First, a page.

This is a novel and edifying perspective in that it surveys and appraises the contributions of British people and institutions (both broadly and inclusively defined) in domestic and international legal forums and their role in the development, interpretation, and application of international law. This includes domestic, regional and international influences.
The book is edited by Professor Robert McCorquodale, BIICL Director, together with Jill Barrett, Dr Andraž Zidar, Anna Riddell and Dr Jean-Pierre Gauci. It is scheduled to be published by BRILL/Martinus Nijhoff. The book is part of a larger project looking at British Contributions to International Law in commemoration of the 100th anniversary of the setting up of the Grotius Society.
Submission of Proposals
Proposals are welcome for papers assessing any aspect of British influences on international law. Your proposal may focus on a particular substantive area of international law, one or more individuals or institutions, or a theme, or any other approach/field of examination you may wish to develop.
Proposals should include an abstract of the proposed contribution (not exceeding 400 words) and a short bio note about the author(s) (not exceeding 250 words). They should be sent to Dr Jean-Pierre Gauci, project coordinator, at email@example.com by 29 October 2014. Notification of the outcome of the selection process will be sent by the end of November 2014. For those accepted, the deadline for submission of the finished papers will be March 2015. Authors should be available to present their paper at a seminar series in London in the first half of 2015.
Papers proposed for inclusion in the edited volume should be original and previously unpublished. In a few instances, a previously published paper may be accepted, provided that this is explicitly stated in the proposal, with information about where and when it was published. Responsibility for securing the rights to reprint the piece rests with the author and such permissions should be sought before the proposal is submitted.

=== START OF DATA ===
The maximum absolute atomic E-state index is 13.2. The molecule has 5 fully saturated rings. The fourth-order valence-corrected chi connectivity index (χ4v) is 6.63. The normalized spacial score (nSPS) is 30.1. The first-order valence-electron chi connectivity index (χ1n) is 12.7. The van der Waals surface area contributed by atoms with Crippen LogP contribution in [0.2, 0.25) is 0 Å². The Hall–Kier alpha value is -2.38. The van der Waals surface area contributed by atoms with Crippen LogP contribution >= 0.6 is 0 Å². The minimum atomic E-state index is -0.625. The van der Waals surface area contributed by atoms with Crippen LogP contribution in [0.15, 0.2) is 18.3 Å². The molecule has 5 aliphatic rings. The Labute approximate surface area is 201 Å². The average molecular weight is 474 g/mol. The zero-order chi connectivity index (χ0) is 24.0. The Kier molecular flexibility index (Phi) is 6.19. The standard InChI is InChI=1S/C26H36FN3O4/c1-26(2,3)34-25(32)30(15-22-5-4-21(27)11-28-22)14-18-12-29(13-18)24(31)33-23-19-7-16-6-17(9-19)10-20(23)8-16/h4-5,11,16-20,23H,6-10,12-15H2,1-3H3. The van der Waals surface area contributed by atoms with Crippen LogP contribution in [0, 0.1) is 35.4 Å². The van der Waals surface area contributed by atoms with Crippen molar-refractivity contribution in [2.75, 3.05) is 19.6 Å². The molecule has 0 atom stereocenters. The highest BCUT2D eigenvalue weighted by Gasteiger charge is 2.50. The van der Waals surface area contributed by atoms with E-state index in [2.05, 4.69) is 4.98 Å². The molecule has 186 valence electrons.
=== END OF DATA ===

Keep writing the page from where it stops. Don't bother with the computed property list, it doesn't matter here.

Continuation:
For any further information or clarification, please contact the project co-ordinator Dr Jean-Pierre Gauci on firstname.lastname@example.org
- Paolo Fois, Le organizzazioni internazionali e la formazione del diritto internazionale contemporaneo. Il ruolo degli Stati membri
- Lorenzo Gradoni, La Commissione del diritto internazionale riflette sulla rivelazione della consuetudine
- Annalisa Ciampi, Identifying an Effectively Protecting cultural Heritage
- Note e Commenti
- Chiara Ragni, Interpretazione dei trattati9 e "standard of review" nella giurisprudenza della Corte internazionale di giustizia: riflessioni sull'affare della "Caccia alla balena nell'Antartico"
- Loris Marotti, "Plausabilità" dei diritti e autonomia del regime di responsabilità nella recente giurisprudenza della Corte internazionale di giustizia in tema di misure cautelari
- Claudia Cinelli, Corte europea dei diritti dell'uomo, Corte costituzionale italiana e margine di apprezzamento
- Antonio Leandro, Regolamento preventivo di giurisdizione e arbitrato estero:: riflessioni sul nuovo orientamento della Cassazione italiana
- Giorgio Gaja, Le conseguenze di una riserva inammissibile: la sentenza nel caso "Grande Stevens c. Italia"
- Nicole Lazzerini, Il ruolo del Parlamento europeo e della Corte di guistizia nella conclusione degli accordi PESC
- La crise ukrainienne et le droit international
- Régis Bismut, Odyssée dans le conundrum des réactions décentralisées à l’illicite
- Théodore Christakis, Les conflits de sécession en Crimée et dans l’est de l’Ukraine et le droit international
- Francesco Martucci, La réaction multidimensionnelle de l’Union européenne dans la crise ukrainienne
- Charlotte Beaucillon, Crise ukrainienne et mesures restrictives de l’Union européenne : quelle contribution aux sanctions internationales à l’égard de la Russie ?
- Catherine Kessedjian, Propos conclusifs, L’interférence des sanctions à l’égard de la Russie sur les contrats de droit privé
- Pascal De vareilles-sommières, La sentence arbitrale étrangère contraire à une loi d’ordre public du for (remarques en marge des solutions françaises envisagées sous le rapport de l’ordre public substantiel)
Tuesday, October 14, 2014